Hip replacement in Denver

The Orthopedic & Spine Center at Rose performs hip replacement surgery to help provide relief for patients experiencing chronic hip pain. Our surgeons utilize the latest techniques in hip replacement surgery to provide the best outcomes for our patients. At Rose, we know how important your joints are, so we employ the best orthopedic specialists and surgeons for your joint care and joint replacement surgery.

Call (303) 374-0755 to make an appointment with one of Rose’s expert orthopedic surgeons.

Hip replacement surgery

In a total hip replacement procedure, the orthopedic surgeon replaces an arthritic or injured joint with an artificial joint called a prosthesis. There are three basic parts to the artificial joint:

Diagram of the femoral componenet placement
  • The acetabulum cup is a metal shell with a plastic liner which is placed into your hip socket
  • The femoral head (ball) snaps onto the stem and rotates just like a natural hip in the hip socket
  • The femoral stem is a metal shaft that is inserted into your thigh bone

The cup and stem are either cemented in place or designed to have your own bone grow and adhere to the implant. The type of replacement joint and how it is inserted into your hip will be selected by your surgeon based on your age, bone density, medications and anatomy.

Patient Guidebook for Posterior Approach

Anterior approach for hip replacement

When appropriate, our surgeons use an advanced technique called direct anterior approach for hip replacement. This technique involves a three-to four-inch incision on the front of the hip that allows the surgeon to spar muscle by gently working around it rather than cutting through it. It also reduces the risk of dislocation and has been shown to decrease pain and lead to a shorter recovery time. Your surgeon will discuss this option with you to determine if you are a good candidate for this technique.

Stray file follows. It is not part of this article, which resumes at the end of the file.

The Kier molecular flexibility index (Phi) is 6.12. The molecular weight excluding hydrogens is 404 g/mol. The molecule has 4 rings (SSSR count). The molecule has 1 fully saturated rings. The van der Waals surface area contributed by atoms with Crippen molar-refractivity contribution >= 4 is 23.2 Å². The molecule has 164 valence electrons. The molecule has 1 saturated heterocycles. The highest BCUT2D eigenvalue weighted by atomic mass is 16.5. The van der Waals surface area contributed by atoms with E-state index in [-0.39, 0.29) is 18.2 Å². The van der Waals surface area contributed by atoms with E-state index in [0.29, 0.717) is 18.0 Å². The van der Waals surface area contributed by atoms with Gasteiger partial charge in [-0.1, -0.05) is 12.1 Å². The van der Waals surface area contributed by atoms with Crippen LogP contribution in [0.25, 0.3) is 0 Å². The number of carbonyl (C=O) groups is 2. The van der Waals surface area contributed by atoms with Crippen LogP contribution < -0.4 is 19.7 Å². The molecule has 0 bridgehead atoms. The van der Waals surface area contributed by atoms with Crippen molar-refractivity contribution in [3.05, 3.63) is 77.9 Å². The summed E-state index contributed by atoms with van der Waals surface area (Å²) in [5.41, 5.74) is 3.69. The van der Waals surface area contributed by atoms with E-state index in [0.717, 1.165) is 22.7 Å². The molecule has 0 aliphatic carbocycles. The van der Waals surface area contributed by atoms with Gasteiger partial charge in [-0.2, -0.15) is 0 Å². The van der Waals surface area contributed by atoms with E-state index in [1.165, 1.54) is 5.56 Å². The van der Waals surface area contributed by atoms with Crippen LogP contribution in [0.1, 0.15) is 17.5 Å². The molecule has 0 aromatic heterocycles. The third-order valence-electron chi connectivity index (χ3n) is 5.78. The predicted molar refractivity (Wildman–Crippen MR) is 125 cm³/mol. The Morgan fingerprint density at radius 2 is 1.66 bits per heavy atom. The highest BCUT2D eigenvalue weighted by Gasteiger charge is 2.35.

Patient Guidebook for Anterior Approach

Diagnosing hip problems

If you have been referred to one of our orthopedic surgeons due to chronic hip pain, our surgeon will take a complete medical history and perform a physical exam. Additionally, your surgeon may request the following imaging exams be performed:

  • X-rays
  • Magnetic resonance imaging (MRI)
  • Computed tomography scan (CT or CAT scan)

Anatomy of the hip

Hip replacements are generally related to need, not age. The hip joint is a “ball and socket” joint that is formed by two main parts:

  • The round head of the femur (the ball)
  • The acetabulum (the cup or socket in your pelvis)

The hip structure allows the leg to move forwards, backwards, sideways and in a rotating fashion.

In a normal, healthy hip these two bones are coated with smooth articular cartilage that allows them to move against each other without friction or pain. In an arthritic or damaged hip, the cartilage layers are destroyed and bone rubs against bone, causing pain and limiting motion. Hip joints damaged by injury or disease, such as arthritis, can be extremely painful, making everyday activities like walking or sitting down difficult.